French investment offers to revive India's indigenous jet engine project
France proposed to invest €1 billion to revive Kaveri engines by using offshore credits of the planned Rafale deal which would be used to power Tejas fighters by 2020. The offset obligation translated to over €3 billion, about 50% of the cost. The aim is to upgrade Kaveri with the Mk 1A version of the Light Combat Aircraft(LCA), making it flight worthy within 18months.
The indigenous Kaveri engine poject
An after-burning turbofan project developed by DRDO, Bangalore, Kaveri was originally meant to power HAL Tejas fighters. It was sanctioned in 1989 with a probable date of completion of 1996, later extended to 2009 and finally shut down in November 2014 due to its shortcomings.
Reasons for non-completion of Kaveri project within stipulated time
In a report to the Rajya Sabha, Manohar Parrikar stated that technological difficulties due to complex engine systems was a major impediment to the engine's development. He also cited the unavailability of raw materials and skilled manpower in the field of aero-engine technology Since Kaveri failed to power the LCA, the "dry engine" was used to power India's Unmanned Combat Aircraft instead.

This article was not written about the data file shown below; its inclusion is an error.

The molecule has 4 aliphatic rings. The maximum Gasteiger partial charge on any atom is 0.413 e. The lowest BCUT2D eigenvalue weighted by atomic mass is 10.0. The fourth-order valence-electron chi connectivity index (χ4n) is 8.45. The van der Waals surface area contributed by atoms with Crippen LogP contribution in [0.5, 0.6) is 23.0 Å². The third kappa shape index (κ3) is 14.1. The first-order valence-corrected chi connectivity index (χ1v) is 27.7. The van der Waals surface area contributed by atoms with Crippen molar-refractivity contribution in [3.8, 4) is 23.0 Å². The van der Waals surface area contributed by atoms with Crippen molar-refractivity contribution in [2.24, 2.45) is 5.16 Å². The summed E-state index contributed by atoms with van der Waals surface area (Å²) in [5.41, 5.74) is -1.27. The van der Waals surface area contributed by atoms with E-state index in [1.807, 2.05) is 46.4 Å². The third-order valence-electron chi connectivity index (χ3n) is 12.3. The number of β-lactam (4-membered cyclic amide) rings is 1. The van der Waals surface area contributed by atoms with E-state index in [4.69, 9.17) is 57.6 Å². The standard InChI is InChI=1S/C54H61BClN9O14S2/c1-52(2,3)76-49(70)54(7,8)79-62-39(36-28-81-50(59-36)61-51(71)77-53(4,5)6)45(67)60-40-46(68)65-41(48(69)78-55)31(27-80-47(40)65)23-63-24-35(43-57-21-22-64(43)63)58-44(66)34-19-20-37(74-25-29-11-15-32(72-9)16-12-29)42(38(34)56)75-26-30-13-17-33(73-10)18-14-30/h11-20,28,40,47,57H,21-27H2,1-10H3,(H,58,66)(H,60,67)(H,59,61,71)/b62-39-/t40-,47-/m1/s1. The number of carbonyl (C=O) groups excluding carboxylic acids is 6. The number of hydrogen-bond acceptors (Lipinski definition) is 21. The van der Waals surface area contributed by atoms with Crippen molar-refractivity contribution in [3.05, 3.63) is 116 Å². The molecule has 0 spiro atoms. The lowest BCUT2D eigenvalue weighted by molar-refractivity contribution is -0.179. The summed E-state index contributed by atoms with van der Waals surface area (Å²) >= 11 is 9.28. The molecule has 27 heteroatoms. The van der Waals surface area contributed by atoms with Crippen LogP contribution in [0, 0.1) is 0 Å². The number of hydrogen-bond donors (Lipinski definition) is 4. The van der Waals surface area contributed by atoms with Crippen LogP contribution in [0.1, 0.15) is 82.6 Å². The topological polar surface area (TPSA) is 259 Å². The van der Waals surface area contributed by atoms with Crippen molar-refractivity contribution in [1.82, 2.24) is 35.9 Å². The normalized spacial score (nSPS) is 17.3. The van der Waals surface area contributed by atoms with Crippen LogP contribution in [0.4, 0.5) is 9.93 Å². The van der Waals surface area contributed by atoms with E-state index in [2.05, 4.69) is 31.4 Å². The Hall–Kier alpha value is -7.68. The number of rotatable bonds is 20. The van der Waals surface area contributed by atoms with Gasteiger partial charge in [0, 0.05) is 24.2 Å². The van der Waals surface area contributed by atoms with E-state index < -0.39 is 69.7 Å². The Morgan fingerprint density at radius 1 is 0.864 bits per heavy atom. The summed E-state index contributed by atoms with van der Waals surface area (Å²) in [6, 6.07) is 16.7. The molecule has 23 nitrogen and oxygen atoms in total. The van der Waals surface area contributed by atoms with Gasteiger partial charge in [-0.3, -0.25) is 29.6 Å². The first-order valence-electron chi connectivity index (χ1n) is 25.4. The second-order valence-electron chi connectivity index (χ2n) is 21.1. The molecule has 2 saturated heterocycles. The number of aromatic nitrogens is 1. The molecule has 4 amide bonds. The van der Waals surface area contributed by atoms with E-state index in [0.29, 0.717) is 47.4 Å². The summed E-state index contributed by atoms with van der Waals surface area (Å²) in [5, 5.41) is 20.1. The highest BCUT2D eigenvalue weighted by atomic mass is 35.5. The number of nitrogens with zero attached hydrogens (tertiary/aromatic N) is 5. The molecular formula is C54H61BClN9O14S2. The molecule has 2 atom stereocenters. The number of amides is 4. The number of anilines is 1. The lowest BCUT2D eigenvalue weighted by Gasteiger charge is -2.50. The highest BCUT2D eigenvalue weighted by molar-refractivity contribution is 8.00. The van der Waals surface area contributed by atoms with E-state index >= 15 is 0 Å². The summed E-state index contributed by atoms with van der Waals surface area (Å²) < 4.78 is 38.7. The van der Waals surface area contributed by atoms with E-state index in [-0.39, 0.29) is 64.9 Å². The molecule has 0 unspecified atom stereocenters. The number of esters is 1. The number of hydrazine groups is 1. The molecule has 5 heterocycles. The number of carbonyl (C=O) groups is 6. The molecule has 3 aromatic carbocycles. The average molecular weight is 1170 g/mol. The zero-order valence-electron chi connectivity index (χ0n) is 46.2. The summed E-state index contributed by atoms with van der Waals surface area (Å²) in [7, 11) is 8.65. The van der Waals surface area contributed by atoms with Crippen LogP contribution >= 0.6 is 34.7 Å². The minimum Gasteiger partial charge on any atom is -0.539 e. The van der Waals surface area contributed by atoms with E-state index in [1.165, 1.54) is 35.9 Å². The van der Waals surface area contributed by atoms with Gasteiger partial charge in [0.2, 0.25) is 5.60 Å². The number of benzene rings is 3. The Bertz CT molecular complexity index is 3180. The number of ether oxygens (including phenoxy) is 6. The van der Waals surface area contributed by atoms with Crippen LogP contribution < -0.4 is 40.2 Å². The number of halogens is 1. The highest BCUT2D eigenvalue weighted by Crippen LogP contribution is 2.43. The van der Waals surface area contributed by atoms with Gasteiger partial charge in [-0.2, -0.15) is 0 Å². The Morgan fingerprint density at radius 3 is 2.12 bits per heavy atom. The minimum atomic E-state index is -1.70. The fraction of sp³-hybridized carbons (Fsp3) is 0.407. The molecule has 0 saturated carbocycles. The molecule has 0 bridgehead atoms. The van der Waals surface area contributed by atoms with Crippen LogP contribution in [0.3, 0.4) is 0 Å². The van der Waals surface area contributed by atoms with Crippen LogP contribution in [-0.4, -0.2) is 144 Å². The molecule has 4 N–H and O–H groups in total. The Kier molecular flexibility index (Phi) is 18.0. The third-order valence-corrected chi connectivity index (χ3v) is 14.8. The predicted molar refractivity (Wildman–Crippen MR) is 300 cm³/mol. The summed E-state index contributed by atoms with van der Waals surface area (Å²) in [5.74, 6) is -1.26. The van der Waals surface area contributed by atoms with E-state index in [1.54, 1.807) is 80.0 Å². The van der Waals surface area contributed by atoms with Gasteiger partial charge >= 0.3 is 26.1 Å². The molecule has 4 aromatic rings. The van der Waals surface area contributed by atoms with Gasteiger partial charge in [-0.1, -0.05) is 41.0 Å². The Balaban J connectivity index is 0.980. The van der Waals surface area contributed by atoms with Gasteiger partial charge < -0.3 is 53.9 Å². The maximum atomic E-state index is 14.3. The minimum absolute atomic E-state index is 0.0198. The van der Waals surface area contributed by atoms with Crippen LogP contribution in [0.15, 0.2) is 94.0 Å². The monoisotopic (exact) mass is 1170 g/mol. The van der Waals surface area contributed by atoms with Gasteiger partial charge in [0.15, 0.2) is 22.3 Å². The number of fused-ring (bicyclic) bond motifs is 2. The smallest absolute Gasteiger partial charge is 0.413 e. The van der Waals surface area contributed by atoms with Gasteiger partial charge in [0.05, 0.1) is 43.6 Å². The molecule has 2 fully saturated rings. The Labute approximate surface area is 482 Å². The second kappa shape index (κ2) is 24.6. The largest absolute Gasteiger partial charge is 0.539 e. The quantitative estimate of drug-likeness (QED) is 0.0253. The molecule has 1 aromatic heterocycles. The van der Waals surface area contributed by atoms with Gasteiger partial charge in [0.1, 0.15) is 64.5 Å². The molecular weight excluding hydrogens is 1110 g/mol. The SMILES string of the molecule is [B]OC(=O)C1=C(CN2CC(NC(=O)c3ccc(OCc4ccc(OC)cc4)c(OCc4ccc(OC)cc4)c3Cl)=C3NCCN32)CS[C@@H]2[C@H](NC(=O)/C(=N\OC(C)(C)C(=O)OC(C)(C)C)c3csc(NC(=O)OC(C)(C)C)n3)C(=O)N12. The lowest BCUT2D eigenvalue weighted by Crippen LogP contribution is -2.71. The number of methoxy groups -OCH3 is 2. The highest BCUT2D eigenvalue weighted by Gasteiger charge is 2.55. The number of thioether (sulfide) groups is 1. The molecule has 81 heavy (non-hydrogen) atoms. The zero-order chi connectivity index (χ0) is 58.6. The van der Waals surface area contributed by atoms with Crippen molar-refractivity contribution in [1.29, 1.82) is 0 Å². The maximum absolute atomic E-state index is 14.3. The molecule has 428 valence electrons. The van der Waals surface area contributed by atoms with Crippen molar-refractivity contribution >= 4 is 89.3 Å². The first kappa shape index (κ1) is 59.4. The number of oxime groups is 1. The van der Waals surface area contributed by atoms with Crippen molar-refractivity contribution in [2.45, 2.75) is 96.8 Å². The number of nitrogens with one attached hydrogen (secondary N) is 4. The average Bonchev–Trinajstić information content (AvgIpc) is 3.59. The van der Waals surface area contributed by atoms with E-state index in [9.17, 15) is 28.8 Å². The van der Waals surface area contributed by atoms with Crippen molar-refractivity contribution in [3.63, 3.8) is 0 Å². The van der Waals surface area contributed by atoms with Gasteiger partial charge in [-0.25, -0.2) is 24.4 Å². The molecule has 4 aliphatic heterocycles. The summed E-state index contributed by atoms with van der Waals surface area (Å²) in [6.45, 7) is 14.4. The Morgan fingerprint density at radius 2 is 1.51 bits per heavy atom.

Rafale deal- India's procurement of additional fighter jets
IAF sought additional fighter jets in 2001, however the actual procurement process began in 2007. After Rafale won the contract, the deal was recently finalized in January 2016. The initial deal included acquiring 126 air crafts for approximately $10.2 billion, out of which 18 were to be in fly-away condition. The new terms have reduced the number of jets to 36,all in ready condition.
India's mandatory defence offset policy
India's defence offset policy mandates that foreign arms companies that sell equipment to India are required to invest a portion of the contract cost in the country's defence and aerospace industry which translates to 50% of the cost in the case of the Rafale deal.
Assessment report by French experts
According to French experts, the Kaveri engine would require 25-30% more work in order to make it flight worthy. The deal states that since Safran would take on the investment, India would not be required to spend any more money on the project. Efforts would be made to develop a scaled down 'Ghatak' version for use in India's unmanned aerial combat vehicle.
The French company 'Safran'
Safran is a multinational aircraft,rocket engine, aerospace component, defence and security company based in Paris. The Safran group was created in 2011 with the merger of Snecma and Sagem SA. Its M88 engine is used in Rafale and Shakti engine for Indian advanced light helicopters.